You’v Got (Registered) Mail!

How important is mail (traditional mail) in our daily life? No so important. In the last few years, I didn’t receive any written mails, and all the mail in my mailbox are either “Direct Mail”, or the fly-er of commercial advertisement, or bills (telephone bills, gas bills, cable TV bills).

I totally have no incentive to open the mailbox.

Among them, there are some special mail notification. It is a small piece of paper to ask me to go to the post office in person to fetch package or registered mail.

I hate this.

China Post

Once upon a time, all major services are operated by the state-owned enterprises: banks, post offices, telephones, water, electricity…

20 years past, all these industries changed dramatically. The only industry that left unchanged seems to be China Post.

For banks, most of them are commercialized. Recently, the ICBC is going IPO, which may marks the biggest IPO deal in the history of man-kind. The service provided by banks are among the best in all these industries.

For water supply, in Pudong Area, the water supply company is a JV between Shanghai Water and a France company, and the quality of water, billing system, and maintenance is great.

For gas, and electricity, more and more services are provided. The only interface between end users and the company is the billing and payment. Now people can pay your bill at convenient stores, online, via mobile, via banks… For the quality of gas, or electricity? I have no comment. That is too technical for common people to comment.

Now let’s talk about POST OFFICE!

China Post Office

If you want to experience the “old China” before 20 years of reform, go to a post office.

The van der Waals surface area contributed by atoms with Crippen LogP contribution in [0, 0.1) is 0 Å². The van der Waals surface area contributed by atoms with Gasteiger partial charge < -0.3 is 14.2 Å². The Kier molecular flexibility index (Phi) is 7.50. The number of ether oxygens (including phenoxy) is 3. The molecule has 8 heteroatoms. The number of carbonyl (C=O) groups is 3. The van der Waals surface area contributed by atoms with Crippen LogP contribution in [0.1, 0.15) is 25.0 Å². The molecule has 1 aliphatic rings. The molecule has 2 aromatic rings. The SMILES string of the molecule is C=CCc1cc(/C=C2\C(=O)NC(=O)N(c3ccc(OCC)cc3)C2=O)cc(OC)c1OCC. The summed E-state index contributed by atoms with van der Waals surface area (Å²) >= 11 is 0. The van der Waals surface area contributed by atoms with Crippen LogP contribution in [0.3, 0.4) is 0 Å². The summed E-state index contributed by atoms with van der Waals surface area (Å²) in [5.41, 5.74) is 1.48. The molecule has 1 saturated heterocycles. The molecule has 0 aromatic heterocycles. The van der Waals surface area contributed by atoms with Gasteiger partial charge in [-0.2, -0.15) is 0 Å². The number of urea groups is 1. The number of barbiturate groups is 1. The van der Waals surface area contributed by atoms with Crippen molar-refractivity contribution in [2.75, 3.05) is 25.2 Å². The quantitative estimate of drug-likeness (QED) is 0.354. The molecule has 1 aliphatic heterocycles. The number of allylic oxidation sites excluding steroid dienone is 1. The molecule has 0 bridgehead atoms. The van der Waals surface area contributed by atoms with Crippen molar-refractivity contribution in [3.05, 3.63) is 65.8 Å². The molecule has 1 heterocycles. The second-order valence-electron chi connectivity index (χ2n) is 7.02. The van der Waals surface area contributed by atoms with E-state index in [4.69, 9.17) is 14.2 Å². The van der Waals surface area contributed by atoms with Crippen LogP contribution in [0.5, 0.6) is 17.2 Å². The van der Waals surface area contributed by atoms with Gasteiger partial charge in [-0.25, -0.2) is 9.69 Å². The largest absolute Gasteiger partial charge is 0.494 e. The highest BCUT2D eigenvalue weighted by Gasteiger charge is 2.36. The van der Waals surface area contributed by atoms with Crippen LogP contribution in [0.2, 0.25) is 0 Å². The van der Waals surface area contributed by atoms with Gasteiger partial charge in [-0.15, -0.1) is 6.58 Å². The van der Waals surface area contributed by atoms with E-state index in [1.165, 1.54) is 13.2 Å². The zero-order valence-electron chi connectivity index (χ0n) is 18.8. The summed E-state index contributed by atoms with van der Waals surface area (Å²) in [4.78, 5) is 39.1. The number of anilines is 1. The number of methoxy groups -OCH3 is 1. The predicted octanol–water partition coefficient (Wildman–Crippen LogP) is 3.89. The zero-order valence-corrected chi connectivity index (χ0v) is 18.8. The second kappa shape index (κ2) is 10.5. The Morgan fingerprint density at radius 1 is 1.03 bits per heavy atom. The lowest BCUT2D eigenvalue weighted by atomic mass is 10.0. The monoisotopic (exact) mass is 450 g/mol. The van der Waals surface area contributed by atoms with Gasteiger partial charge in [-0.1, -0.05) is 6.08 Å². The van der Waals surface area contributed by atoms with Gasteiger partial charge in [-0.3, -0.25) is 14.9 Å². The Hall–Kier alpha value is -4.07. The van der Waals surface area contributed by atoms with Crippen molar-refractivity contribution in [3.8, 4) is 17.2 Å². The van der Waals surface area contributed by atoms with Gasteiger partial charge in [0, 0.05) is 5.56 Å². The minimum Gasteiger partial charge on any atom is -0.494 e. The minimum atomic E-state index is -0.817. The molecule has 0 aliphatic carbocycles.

For example, here is the typical process to get my “registered mail” or package.

The notification

On the notification slip (bad quality paper, and all information is hand written – low efficiency), it said “come to post office within 3 days, or we will charge you for delayed fee…”.

They don’t care about whether it is convenient for people to go to THEIR office. The office closes at 7:00 PM. That means, if the mail arrives on Monday, it is for sure that I need to pay the delayed fee.

The location

The post office on the Linyi Road – about 4 km away from my home. I drove there. The package claim area is not inside the post office. There is no sign, and you have to ask the people working there, and they tell you – go out side the post office, turn right and turn right in the first gate of a residential area. To ahead for 10 meters, and there is a small gate on the right. Enter the gate, and turn right. Do NOT go up stairs, instead, go to the left side of the stair and there is a small window…”

The person must have told people many many times – inefficient.

OK. I followed the instruction and go the small window. They need you to write down your national ID number, signature, and hand in your national ID or passport.

They person inside the window will get the small piece of notification, and start to search in the piles of letters – one by one. This typically takes about one minute or two (low efficiency), and then give the the letter… Their attitude is really bad.

The Result

After all the suffer, you know what I got?

It is a bill from China Telecom.

14 thoughts on “You’v Got (Registered) Mail!

  1. Xiong Shui

    Nice to see, it is all the same, all over the world…

    Instead “China Post” set down “German Post” and it will be the same story.

    ;-) : Xiong Shui

  2. wangxu

    i have bad experiences with China Post:

    1.should show your ID Card when transfering money between 2 Post Cards;

    2.should go to special office to change newspaper/magazine delivery address 2 months in advance. now i have to buy the newspaper and magazine in the 2 months from the day i moved.

  3. JH

    In United States the USPS is also a monoply business, ans it is tax-funded :) The post office here is one of few places where you can see the line for waiting ALL the time. But they are so well protected from the competition that the government even doesn’t allow other private carriers to charge less than USPS prices…

  4. Martin Kellerman